$code = (new Standard())->prettyPrint($stmts);

Within YieldingMiddlewareFactory::iterateStmts a few thing happen, at the code it will iterate over all $stmts (the nodes in the AST). First all interfaces are stripped off a class. This is done because we are going to change method signatures (removing the return type) and it doesn’t match the interface anymore without.

if ($stmt instanceof Class_) {
    $stmt->implements = [];

Second when we come across the method process on the middleware we remove the return type, and the type hint for the second argument. The second argument’s type hint is removed because the RequestHandlerInterface::handle signature also has ResponseInterface as return type and the request handler we inject returns a promise.

if ($stmt instanceof ClassMethod && $stmt->name === 'process') {
    $stmt->returnType = null;
    $stmt->params[1]->type = null;

Thirdly when we come across the call to RequestHandlerInterface::handle we wrap it in a yield. This bit of code assume the name of the variable holding the request handler isn’t changed into something other than handler.

if ($stmt instanceof MethodCall) {
    if ($stmt->var instanceof Variable && $stmt->var->name == 'handler' && $stmt->name == 'handle') {
        return new Yield_($stmt);

Now that we changed all the code required to make this adapter work we put it back together, add a random prefix to the class name and run it through eval and then instantiate it.

We have a adjusted middleware we can use. Now we just need to put that to good once. All we need to do is run the middleware, ensure the returned value is a promise (and wrap it if it isn’t) and then resolve the promise:

// Wrapping promise
return new PromisePromise(function ($resolve, $reject) use ($request, $next) {
    // Start and execute the coroutine
    $this->kernel->execute(function () use ($resolve, $reject, $request, $next) {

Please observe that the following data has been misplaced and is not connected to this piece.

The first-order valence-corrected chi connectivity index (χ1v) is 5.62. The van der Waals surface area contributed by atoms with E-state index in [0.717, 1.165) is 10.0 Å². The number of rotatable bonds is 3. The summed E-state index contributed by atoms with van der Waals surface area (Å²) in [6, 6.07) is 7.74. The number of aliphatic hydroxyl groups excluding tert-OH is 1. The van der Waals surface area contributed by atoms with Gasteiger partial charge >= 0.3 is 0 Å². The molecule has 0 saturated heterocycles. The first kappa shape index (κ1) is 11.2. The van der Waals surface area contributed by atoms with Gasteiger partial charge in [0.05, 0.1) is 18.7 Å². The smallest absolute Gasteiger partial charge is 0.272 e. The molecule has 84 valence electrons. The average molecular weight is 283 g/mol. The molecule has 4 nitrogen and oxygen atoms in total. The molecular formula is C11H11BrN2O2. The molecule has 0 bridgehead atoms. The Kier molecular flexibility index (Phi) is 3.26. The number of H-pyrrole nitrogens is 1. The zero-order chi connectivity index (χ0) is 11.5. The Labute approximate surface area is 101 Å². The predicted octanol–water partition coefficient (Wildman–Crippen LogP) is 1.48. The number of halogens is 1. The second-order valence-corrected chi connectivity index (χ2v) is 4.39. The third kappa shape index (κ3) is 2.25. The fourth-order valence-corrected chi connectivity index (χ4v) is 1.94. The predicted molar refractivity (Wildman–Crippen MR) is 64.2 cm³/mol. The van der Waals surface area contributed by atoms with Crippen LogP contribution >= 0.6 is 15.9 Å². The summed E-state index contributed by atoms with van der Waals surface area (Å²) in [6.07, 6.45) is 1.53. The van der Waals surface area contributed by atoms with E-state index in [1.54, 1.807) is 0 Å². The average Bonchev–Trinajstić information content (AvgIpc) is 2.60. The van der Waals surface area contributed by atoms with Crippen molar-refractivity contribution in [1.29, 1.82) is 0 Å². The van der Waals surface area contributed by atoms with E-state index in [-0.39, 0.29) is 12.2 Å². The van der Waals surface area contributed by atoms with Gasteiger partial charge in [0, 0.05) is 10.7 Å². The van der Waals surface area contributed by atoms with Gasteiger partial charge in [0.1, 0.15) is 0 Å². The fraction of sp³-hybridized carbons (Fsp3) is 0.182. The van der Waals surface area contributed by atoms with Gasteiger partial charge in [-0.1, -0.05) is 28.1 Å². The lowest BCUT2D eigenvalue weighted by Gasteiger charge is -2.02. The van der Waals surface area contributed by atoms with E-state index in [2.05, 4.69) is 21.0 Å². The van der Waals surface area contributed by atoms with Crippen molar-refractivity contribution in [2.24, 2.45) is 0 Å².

// Try to catch any errors coming up during execution of the middleware
        try {
            $response = $this->middleware->process($request, new RecoilWrappedRequestHandler($next));
            // Ensure $response is a promise, otherwise we can't yield it and this callable won't turn into a coroutine 
            if ($response instanceof ResponseInterface) {
                $response = Promiseresolve($response);
            // Yield the response from the promise and then resolve the promise wrapping the coroutine
            $response = (yield $response);
        } catch (Throwable $throwable) {
            // Reject the promise if any error occured

Because we’re rewriting the PSR-15 middleware code on the fly we can’t pass in an instance, but we have to pass in the full class name and constructor arguments for it’s creation. (In our example we don’t have any constructor arguments though. But more on that and other options can be found on the for/http-middleware-psr15-adapter readme.)

new Server([
    new PSR15Middleware(
        $loop, // The react/event-loop (required because we need it for recoil's react kernel)
    function (ServerRequestInterface $request) {
        // Handle request

Rewriting a PSR-15 middleware (or any third-party code) on the fly like this is bat-shit-crazy and should be used with care and an test suite to ensure it works as expected even when updated down the road. The code makes certain assumptions on how most (the 80%) of PSR-15 middleware will work. And some middleware like middlewares/request-handler won’t work because they don’t call the passed request handler.

Personally I’m using it to collect response times, create an access log among things. The preset I’m using is available as wyrihaximus/react-http-psr-15-middleware-group.

I hope to have inspired you to dive into using ReactPHP with RecoilPHP, there are some new things to learn about how to write code for it. My suggestion is to play around with code from the examples to figure out what works and what doesn’t. One thing that won’t work are return types, because once you yield the return type of your function will be Generator.